Popstar: Spinal Tap stylings are a cover too far

Copyright infringement lawyers might have a field day at this diverting pop music spoof

Film Title: Popstar: Never Stop Never Stopping

Director:

Starring: Andy Samberg, Jorma Taccone, Akiva Schaffer, Sarah Silverman, Tim Meadows, Justin Timberlake, Maya Rudolph, Bill Hader

Genre: Comedy

Running Time: 86 min

Thu, Aug 25, 2016, 17:20

   

Directed by Akiva Schaffer and Jorma Taccone Starring Andy Samberg, Jorma Taccone, Akiva Schaffer, Sarah Silverman, Tim Meadows, Justin Timberlake, Maya Rudolph, Bill Hader 16 cert, gen release, 86 min

As the mock-documentary has set in over the decades, we have become used to the suggestion that some film – one a month, maybe – is “a little like This is Spinal Tap”.

Popstar: Never Stop Never Stopping takes the comparison to another level. At the risk of exciting the lawyers, one could argue that this diverting Andy Samberg vehicle is a remake of Rob Reiner’s durable classic.

Samberg plays Conner4Real, a pop star who, some years after success with a boy band, sets out to release a solo album. There really is a scene in which he and his followers fail to believe the negative reviews. (Rolling Stone awards it “the shit emoji out of 10”.)

There really is a sequence in which an elaborate stage prop – here a costume in the style of Daft Punk – causes the musicians great inconvenience.

The two main talents really do become estranged before being eased back together in the final frames. That delicious title nods towards the Justin Bieber doc Never Say Never, but we’re not that easily distracted. It’s none-more Spinal Tap.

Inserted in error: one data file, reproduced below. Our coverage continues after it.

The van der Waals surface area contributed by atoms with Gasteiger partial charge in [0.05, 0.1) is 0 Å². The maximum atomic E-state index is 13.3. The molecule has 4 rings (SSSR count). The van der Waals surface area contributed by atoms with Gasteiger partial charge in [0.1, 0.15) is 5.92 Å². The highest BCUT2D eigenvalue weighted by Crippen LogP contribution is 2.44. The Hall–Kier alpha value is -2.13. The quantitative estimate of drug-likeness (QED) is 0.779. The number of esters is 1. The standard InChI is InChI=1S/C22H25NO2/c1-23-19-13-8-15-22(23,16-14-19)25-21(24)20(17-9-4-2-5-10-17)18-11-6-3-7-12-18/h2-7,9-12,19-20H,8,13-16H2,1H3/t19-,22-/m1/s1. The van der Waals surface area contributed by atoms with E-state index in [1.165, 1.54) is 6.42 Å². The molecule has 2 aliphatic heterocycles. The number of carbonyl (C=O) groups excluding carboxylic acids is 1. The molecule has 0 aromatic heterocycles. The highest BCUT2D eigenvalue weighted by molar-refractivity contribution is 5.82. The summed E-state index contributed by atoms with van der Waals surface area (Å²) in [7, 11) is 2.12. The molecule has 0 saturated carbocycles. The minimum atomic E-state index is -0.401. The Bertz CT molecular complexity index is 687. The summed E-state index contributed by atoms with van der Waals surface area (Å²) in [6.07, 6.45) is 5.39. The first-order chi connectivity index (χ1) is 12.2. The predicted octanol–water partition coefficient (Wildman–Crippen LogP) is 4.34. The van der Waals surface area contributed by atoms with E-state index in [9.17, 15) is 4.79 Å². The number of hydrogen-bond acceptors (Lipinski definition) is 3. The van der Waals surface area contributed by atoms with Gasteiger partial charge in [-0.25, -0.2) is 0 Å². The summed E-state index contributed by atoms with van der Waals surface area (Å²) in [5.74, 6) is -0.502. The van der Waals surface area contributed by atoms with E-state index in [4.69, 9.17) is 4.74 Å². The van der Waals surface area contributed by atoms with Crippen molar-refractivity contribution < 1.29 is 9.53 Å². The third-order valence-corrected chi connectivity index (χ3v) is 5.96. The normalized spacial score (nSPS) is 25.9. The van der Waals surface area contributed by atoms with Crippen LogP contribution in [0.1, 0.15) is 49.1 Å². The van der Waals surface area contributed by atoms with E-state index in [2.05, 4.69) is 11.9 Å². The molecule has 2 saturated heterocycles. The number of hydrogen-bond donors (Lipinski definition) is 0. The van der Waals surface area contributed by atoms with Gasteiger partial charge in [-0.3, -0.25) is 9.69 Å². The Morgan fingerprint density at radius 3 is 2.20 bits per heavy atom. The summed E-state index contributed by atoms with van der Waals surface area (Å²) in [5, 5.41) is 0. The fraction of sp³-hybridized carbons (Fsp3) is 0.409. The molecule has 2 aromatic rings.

It shouldn’t need to be said that the film fails to live up to its predecessor. The characters aren’t so clearly drawn. The tone is insufficiently varied.

Most significantly, it can’t hope to recapture the sheer novelty of that hugely original entertainment. But Popstar is very amusing in fits and starts.

Samberg and his posse (who work as Lonely Island on Saturday Night Live) have a good ear for contemporary pop and deliver one or two crackers that, if heard fleetingly, could pass as genuine hits. Particularly funny is Equal Rights, an argument for same sex-marriage, during which Conner repeatedly clarifies that he’s “not gay”.

Sadly one or two numbers – Finest Girl (Bin Laden Song) in particular – exhaust their joke in the first bar before repeating it to the point of nausea.

Popstar bombed on its US release, but, packed to bursting with celebrity cameos, it feels like a film that will have a long afterlife.

Come to think of it, nobody went to see Spinal Tap when it came out.